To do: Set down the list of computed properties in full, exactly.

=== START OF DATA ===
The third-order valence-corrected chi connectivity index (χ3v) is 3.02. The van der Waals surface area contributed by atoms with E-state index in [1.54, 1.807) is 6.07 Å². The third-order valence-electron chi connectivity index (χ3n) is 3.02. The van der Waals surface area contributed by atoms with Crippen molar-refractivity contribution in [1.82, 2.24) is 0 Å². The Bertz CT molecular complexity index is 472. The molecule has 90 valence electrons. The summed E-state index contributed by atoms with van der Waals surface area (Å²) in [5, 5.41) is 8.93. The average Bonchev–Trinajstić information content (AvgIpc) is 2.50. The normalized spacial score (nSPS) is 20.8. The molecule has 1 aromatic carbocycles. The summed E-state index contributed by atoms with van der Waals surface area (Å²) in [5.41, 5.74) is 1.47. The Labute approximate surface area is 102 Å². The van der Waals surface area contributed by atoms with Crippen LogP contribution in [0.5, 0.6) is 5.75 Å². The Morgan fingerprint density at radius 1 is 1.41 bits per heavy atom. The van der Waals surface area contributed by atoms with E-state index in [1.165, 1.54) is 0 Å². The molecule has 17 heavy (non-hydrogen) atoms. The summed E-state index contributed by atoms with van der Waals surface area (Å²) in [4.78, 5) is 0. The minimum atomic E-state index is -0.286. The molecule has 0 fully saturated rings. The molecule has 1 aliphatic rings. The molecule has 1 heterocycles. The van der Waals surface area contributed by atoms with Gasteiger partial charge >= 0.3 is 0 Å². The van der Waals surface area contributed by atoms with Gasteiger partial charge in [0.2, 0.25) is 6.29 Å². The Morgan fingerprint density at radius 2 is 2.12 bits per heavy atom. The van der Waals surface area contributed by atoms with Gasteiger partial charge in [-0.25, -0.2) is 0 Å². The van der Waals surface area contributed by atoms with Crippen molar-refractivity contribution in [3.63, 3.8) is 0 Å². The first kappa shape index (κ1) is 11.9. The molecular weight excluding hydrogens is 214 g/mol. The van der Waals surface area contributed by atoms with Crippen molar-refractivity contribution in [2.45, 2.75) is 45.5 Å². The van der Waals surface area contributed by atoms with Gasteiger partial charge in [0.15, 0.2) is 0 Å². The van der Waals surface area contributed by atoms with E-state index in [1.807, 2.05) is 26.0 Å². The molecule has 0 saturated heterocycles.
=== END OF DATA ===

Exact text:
The third-order valence-corrected chi connectivity index (χ3v) is 3.02. The van der Waals surface area contributed by atoms with E-state index in [1.54, 1.807) is 6.07 Å². The third-order valence-electron chi connectivity index (χ3n) is 3.02. The van der Waals surface area contributed by atoms with Crippen molar-refractivity contribution in [1.82, 2.24) is 0 Å². The Bertz CT molecular complexity index is 472. The molecule has 90 valence electrons. The summed E-state index contributed by atoms with van der Waals surface area (Å²) in [5, 5.41) is 8.93. The average Bonchev–Trinajstić information content (AvgIpc) is 2.50. The normalized spacial score (nSPS) is 20.8. The molecule has 1 aromatic carbocycles. The summed E-state index contributed by atoms with van der Waals surface area (Å²) in [5.41, 5.74) is 1.47. The Labute approximate surface area is 102 Å². The van der Waals surface area contributed by atoms with Crippen LogP contribution in [0.5, 0.6) is 5.75 Å². The Morgan fingerprint density at radius 1 is 1.41 bits per heavy atom. The van der Waals surface area contributed by atoms with E-state index in [1.165, 1.54) is 0 Å². The molecule has 17 heavy (non-hydrogen) atoms. The summed E-state index contributed by atoms with van der Waals surface area (Å²) in [4.78, 5) is 0. The minimum atomic E-state index is -0.286. The molecule has 0 fully saturated rings. The molecule has 1 aliphatic rings. The molecule has 1 heterocycles. The van der Waals surface area contributed by atoms with Gasteiger partial charge >= 0.3 is 0 Å². The van der Waals surface area contributed by atoms with Gasteiger partial charge in [0.2, 0.25) is 6.29 Å². The Morgan fingerprint density at radius 2 is 2.12 bits per heavy atom. The van der Waals surface area contributed by atoms with Gasteiger partial charge in [-0.25, -0.2) is 0 Å². The van der Waals surface area contributed by atoms with Crippen molar-refractivity contribution in [3.63, 3.8) is 0 Å². The first kappa shape index (κ1) is 11.9. The molecular weight excluding hydrogens is 214 g/mol. The van der Waals surface area contributed by atoms with Crippen molar-refractivity contribution in [2.45, 2.75) is 45.5 Å². The van der Waals surface area contributed by atoms with Gasteiger partial charge in [0.15, 0.2) is 0 Å². The van der Waals surface area contributed by atoms with E-state index in [1.807, 2.05) is 26.0 Å². The molecule has 0 saturated heterocycles.